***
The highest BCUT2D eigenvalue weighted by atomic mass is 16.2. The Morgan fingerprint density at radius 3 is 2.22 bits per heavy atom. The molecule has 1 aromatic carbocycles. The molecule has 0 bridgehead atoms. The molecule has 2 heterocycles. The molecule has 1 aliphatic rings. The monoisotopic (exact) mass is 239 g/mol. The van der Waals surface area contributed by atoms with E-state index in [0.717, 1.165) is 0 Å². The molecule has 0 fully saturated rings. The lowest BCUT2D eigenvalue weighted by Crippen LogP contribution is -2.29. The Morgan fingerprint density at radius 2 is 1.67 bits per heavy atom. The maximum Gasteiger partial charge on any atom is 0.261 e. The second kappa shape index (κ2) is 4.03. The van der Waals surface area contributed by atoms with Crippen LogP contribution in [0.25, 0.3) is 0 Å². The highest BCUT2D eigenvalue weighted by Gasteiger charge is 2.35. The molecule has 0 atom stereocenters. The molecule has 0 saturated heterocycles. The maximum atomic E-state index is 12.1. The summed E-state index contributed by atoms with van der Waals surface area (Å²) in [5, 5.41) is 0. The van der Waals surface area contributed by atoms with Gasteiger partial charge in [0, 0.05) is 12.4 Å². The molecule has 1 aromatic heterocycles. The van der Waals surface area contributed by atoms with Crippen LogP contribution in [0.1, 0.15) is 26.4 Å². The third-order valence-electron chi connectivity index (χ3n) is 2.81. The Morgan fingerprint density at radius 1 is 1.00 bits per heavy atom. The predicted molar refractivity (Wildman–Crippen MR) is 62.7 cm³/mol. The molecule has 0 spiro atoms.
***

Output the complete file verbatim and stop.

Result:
The highest BCUT2D eigenvalue weighted by atomic mass is 16.2. The Morgan fingerprint density at radius 3 is 2.22 bits per heavy atom. The molecule has 1 aromatic carbocycles. The molecule has 0 bridgehead atoms. The molecule has 2 heterocycles. The molecule has 1 aliphatic rings. The monoisotopic (exact) mass is 239 g/mol. The van der Waals surface area contributed by atoms with E-state index in [0.717, 1.165) is 0 Å². The molecule has 0 fully saturated rings. The lowest BCUT2D eigenvalue weighted by Crippen LogP contribution is -2.29. The Morgan fingerprint density at radius 2 is 1.67 bits per heavy atom. The maximum Gasteiger partial charge on any atom is 0.261 e. The second kappa shape index (κ2) is 4.03. The van der Waals surface area contributed by atoms with Crippen LogP contribution in [0.25, 0.3) is 0 Å². The highest BCUT2D eigenvalue weighted by Gasteiger charge is 2.35. The molecule has 0 atom stereocenters. The molecule has 0 saturated heterocycles. The maximum atomic E-state index is 12.1. The summed E-state index contributed by atoms with van der Waals surface area (Å²) in [5, 5.41) is 0. The van der Waals surface area contributed by atoms with Gasteiger partial charge in [0, 0.05) is 12.4 Å². The molecule has 1 aromatic heterocycles. The van der Waals surface area contributed by atoms with Crippen LogP contribution in [0.1, 0.15) is 26.4 Å². The third-order valence-electron chi connectivity index (χ3n) is 2.81. The Morgan fingerprint density at radius 1 is 1.00 bits per heavy atom. The predicted molar refractivity (Wildman–Crippen MR) is 62.7 cm³/mol. The molecule has 0 spiro atoms.